3 key questions about salon & spa workers’ compensation

Hair salon

Here in New York, there is a salon on every corner, usually right next door to a pizzeria. Each of these former “beauty parlors” seems to be blossoming into a full-service, diversified salon or day spa with luxury services ranging from simple haircuts and Keratin treatments to hot stone massage and anti-aging facials.

More services often mean a bigger staff with more diverse skills, though as we discussed in a previous post, many beauty professionals work as independent contractors. But even if a salon or spa depends solely on independent contractors, they should still think about workers’ compensation. Why? Let’s answer that question with three different questions:

What are salons’ risk exposures for employee/contractor injury?

As a whole, hair stylists, nail techs and estheticians face many risks inherent to their professions: standing all day, slippery, hair-plastered floors, scissors and razors, repetitive tasks, various chemicals, etc.

But even as the industry has turned to gentler chemicals, fatigue mats and ergonomic equipment, beauty professionals are providing new and trendy services, from Brazilian hair treatments to vibrant hair colors to laser treatments. Salon owners and managers need to make sure their evaluation of their workers’ comp risks evolves as their services do.

Are salon & spa owners looking at their stylists, techs and staff from a risk management perspective?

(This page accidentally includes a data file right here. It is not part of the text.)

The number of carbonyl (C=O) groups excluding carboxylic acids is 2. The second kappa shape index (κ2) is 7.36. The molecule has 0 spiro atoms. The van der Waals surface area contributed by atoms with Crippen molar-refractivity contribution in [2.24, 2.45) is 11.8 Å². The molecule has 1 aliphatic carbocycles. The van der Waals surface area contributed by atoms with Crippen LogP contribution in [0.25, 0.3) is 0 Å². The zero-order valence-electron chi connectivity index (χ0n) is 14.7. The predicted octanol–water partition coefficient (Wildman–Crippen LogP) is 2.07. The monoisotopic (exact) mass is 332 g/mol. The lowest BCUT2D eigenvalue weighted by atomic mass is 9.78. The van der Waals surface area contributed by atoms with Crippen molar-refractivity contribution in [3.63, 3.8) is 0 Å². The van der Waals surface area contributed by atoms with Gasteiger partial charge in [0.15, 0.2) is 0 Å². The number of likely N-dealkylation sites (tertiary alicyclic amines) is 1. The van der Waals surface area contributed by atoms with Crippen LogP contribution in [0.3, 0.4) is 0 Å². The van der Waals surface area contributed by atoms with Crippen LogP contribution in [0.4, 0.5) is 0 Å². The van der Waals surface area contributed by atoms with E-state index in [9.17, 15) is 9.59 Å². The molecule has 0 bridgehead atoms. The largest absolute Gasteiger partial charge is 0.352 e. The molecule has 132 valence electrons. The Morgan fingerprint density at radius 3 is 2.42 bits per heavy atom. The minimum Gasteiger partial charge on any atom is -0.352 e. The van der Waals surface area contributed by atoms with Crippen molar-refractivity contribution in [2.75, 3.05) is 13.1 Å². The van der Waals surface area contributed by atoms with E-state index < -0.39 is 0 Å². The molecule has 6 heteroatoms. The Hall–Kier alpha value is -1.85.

Despite these risks, most salons and spas have relatively few accidents. But what happens if a contract stylist slips on a spill and breaks her wrist? If she does not have proper insurance coverage, she may have no other recourse but to draw the salon into a lawsuit.

In addition to educating employee staff members about risks and accident prevention, salon and spa owners can and should take control of their environment by having rules for independent contractors. Require independents to follow the same safety and wellness procedures and guidelines that staff do. They can also be required to carry workers’ comp coverage for themselves. And, of course, everyone who performs services in a salon or spa should be properly licensed.

Do salon & spa owners understand workers’ compensation and their options?

Workers’ compensation insurance coverage is required by law for all employers. If a salon is trying to get by without it, the owner is putting the business in serious jeopardy. Options for workers’ comp look different from state to state. But in many states, employers have the option of buying insurance through the state insurance fund or through a private insurance company.

Private insurance carriers pride themselves on offering good service, competitive pricing, and coverage flexibility, and in the event of a claim, you can expect expedient handling. For salons and spas with operations in two states, going with a private workers’ comp insurer may be the most sensible option. If you run a salon in New York City with a satellite location in Jersey City, New Jersey, some insurers (like Brownyard) can put those businesses on the same policy. If you go through the state funds, you’ll need two different policies.

Depending on independent contractors can open up a minefield of liabilities. If you’re a salon owner who doesn’t quite understand workers’ comp (and who can blame you; insurance can be complicated), contact your broker or contact me at gcuce@brownyard.com.

 

Gamble Cuse, Program Manager for SASSI, the Salon and Spa Specialty Insurance program at Brownyard Group. She can be reached at gcuse@brownyard.com.